Volume 18, Number 12—December 2012
Prion in Saliva of Bovine Spongiform Encephalopathy–Infected Cattle
To the Editor: A definitive diagnosis of bovine spongiform encephalopathy (BSE) in cattle usually relies on Western blot and immunohistochemical testing of samples from the obex region of the brainstem. These conventional diagnostic tests can detect the presence of the abnormal (disease-associated) form of the prion protein (PrPSc) in brain samples several months before the onset of clinical signs; however, there is no appropriate, universal tool for early preclinical and antemortem diagnosis of BSE. Furthermore, confirmation of the disease is currently only possible by postmortem examination of brain tissues. In this study, we used the serial protein misfolding cyclic amplification (sPMCA) technique to determine the presence of PrPSc in saliva samples collected from BSE-infected cows before and after the onset of disease (1).
In a previous study (2), we analyzed the tissue distribution of PrPSc in cattle up to 66 months after they were orally inoculated with a relatively low dose (5 g) of homogenized brainstem from animals with naturally occurring BSE in England. In 2011, after publication of that study and 83.3 months after the cows were inoculated, clinical signs of BSE developed in 1 cow (no. 5444); necropsy was performed 84.7 months after inoculation. In addition, we used saliva samples from 2 BSE-affected cows (nos. 5413 and 5437) (2) to determine the presence of PrPSc.
We collected saliva samples from animals at 4 monthly intervals, beginning in 2009, 56 months after inoculation. Samples were stored at −80°C until analysis. Using the sodium phosphotungstic acid precipitation method, we concentrated (100-fold) individual 1-mL saliva samples from each time point. We then diluted the concentrated samples 1:10 with the normal isoform of prion protein substrate containing 0.5% potassium dextran sulfate. Using the sPMCA technique as described (1), we amplified the samples in 3–8 tubes, and we used Western blot to analyze the proteinase K–treated sPMCA products (2).
Using Western blot and immunohistochemical tests, we detected the accumulation of PrPSc in brains collected at necropsy from the 3 cows examined. In addition, using the sPMCA technique, we detected PrPSc signal in 1) saliva samples that were concentrated from samples collected from the same 3 cows at necropsy and in 2) concentrated saliva samples that were collected from 2 of the cows (nos. 5413 and 5444) at the early clinical stages of disease.
After saliva samples underwent 3 rounds of amplification, we detected PrPSc in a saliva sample that was collected from cow number 5437 two months before the clinical onset of clinical symptoms (Figure). For 2 of the cows (nos. 5413 and 5437), the positive ratio of salivary PrPSc at round 4 of amplification increased as the disease progressed (Figure). Because PrPSc signal could be detected in BSE-infected brain homogenates diluted up to 10−10 after 2 rounds of amplification (1), we estimated PrPSc levels in the nonconcentrated original saliva samples to be lower than those in BSE-infected brain homogenate diluted to 10−12. No PrPSc signal was detected in samples collected from the 3 cows 3–5 months before the onset of clinical symptoms or from age-matched noninfected controls, even after 4 rounds of amplification.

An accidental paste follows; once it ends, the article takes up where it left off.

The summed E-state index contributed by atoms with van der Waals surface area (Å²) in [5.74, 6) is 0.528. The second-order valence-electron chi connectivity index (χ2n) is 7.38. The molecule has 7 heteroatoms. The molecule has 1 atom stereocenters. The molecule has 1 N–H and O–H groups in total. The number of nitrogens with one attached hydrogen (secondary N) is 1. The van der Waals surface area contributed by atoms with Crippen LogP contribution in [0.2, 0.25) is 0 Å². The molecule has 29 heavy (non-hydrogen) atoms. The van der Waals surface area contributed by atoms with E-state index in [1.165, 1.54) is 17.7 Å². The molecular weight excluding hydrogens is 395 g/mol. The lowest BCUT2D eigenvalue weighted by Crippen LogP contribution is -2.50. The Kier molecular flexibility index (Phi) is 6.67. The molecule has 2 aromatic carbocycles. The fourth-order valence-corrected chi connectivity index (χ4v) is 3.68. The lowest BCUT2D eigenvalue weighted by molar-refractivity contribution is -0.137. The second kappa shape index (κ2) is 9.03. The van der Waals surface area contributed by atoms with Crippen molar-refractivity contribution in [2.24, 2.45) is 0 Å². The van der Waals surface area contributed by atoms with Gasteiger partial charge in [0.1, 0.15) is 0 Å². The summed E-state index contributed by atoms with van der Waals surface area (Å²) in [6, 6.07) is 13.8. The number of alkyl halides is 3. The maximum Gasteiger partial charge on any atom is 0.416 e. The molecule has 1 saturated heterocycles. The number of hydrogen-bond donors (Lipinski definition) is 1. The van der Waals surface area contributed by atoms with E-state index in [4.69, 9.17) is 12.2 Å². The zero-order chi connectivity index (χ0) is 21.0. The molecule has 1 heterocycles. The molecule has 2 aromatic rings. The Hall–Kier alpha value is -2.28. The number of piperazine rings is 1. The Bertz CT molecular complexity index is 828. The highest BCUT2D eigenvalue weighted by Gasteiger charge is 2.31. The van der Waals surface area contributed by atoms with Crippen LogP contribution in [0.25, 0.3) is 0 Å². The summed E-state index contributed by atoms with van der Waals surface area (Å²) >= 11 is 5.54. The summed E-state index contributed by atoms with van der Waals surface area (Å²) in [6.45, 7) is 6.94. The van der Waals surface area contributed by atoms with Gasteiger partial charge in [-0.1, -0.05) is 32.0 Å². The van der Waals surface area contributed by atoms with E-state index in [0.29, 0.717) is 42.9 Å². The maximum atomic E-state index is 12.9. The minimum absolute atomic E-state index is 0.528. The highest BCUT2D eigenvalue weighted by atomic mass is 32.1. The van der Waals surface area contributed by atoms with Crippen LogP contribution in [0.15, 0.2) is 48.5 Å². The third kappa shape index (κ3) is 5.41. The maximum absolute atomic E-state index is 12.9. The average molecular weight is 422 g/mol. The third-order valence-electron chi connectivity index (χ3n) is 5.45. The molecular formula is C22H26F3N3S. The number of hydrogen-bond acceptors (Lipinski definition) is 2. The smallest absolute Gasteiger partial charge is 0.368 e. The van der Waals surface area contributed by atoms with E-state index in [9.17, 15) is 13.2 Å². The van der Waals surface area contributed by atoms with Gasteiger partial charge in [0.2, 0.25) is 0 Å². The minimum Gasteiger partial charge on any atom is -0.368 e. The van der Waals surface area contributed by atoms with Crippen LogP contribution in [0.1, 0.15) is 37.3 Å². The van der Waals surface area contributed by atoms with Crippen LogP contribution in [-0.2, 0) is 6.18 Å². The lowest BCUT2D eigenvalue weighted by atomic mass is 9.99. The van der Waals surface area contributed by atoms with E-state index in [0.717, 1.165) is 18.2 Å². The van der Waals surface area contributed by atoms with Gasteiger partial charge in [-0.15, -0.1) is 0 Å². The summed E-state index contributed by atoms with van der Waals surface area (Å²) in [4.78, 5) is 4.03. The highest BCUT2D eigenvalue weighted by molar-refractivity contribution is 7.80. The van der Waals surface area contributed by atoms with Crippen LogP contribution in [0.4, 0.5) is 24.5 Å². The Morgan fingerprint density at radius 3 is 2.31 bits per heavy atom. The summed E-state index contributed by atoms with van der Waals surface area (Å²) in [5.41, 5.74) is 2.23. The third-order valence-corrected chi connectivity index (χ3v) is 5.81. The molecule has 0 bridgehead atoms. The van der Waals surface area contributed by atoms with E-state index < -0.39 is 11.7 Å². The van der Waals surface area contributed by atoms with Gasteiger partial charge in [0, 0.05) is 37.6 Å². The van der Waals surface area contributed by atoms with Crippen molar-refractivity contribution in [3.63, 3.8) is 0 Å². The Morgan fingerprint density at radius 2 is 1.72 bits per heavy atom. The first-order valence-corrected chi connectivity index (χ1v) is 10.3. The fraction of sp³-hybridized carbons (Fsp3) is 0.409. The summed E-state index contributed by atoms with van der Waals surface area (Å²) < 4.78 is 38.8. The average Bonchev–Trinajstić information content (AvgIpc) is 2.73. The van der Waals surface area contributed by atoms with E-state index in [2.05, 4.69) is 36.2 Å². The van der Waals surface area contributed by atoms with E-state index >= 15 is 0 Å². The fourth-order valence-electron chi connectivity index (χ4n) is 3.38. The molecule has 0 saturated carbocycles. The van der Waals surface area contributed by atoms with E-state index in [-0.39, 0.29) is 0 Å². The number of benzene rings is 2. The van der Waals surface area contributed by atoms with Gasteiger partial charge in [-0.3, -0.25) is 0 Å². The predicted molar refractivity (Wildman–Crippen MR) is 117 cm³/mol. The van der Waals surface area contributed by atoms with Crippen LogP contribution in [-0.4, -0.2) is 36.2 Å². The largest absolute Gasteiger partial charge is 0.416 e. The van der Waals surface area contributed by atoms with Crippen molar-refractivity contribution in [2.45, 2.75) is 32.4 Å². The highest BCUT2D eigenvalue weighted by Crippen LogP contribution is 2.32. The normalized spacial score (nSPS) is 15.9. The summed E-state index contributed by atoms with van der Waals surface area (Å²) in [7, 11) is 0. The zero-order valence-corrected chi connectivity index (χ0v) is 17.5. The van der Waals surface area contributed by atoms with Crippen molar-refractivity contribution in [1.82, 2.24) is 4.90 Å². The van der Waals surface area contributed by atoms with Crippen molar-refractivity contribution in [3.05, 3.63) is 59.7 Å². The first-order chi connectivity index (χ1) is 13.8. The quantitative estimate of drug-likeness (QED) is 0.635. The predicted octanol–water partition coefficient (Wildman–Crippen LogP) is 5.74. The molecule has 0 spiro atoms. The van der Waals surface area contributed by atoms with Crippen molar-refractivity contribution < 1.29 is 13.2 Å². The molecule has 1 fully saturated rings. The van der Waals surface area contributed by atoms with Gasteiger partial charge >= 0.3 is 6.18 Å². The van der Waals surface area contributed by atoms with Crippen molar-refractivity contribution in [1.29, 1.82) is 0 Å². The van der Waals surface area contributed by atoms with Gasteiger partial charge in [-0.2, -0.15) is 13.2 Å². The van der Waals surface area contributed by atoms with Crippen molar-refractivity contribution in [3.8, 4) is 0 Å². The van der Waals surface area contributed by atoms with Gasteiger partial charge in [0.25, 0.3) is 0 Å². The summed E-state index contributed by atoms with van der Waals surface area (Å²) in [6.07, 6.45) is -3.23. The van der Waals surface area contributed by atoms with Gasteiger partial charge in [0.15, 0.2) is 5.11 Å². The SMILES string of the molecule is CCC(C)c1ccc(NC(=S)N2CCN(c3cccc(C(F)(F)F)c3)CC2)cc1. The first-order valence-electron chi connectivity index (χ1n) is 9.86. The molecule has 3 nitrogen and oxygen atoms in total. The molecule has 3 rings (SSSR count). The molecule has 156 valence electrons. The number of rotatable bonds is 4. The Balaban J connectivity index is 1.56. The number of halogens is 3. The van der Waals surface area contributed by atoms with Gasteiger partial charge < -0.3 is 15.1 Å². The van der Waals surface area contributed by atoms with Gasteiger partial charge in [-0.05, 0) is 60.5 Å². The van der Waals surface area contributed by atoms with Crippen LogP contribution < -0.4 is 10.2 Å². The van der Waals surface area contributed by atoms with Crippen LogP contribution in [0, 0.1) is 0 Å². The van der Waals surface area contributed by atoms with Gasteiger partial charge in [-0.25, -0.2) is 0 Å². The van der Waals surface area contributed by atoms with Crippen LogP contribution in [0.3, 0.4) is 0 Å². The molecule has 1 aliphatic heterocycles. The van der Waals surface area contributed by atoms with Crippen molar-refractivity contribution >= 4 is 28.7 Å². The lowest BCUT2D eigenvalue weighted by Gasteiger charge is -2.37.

We demonstrated the presence of PrPSc in saliva of BSE-affected cows during the clinical stage of the disease, and in 1 case, at the preclinical or asymptomatic stage. Our findings suggest that PrPSc is likely to be detected in the saliva of BSE-affected cattle during the clinical stage of disease, after accumulation of PrPSc in the brain. PrPSc was found in the salivary glands of BSE-affected cattle at the terminal stage of infection (1). Therefore, once the infectious agent reaches the central nervous system, it may spread centrifugally from the brain to the salivary glands through the autonomic nervous system.
Infectivity of saliva and the presence of PrPSc in saliva have been reported in other ruminants affected with transmissible spongiform encephalopathy. Infectivity of saliva was demonstrated in deer with chronic wasting disease (3) and in scrapie-affected sheep (4); the immunolabeled PrPSc accumulated in the salivary glands of scrapie-affected sheep (5). A low level of PrPSc was detected in concentrated buccal swab samples of preclinical scrapie-infected sheep by using sPMCA (6,7). These results suggest that small amounts of PrPSc may accumulate in the salivary glands and are then secreted into saliva.
The presence of infectious prions in saliva may explain the facile horizontal transmission of scrapie in sheep (4–6) and chronic wasting disease in deer (4,8). There has been no epidemiologic evidence, however, that saliva, milk, blood, and cerebrospinal fluid from BSE-infected cattle are infectious (9). Nonetheless, the potential risk for BSE transmission by body fluids or excretions from BSE-infected cattle is cannot be ruled out by the current data.
This work was supported by a grant-in-aid from the BSE and Other Prion Disease Project of the Ministry of Agriculture, Forestry and Fisheries, Japan.
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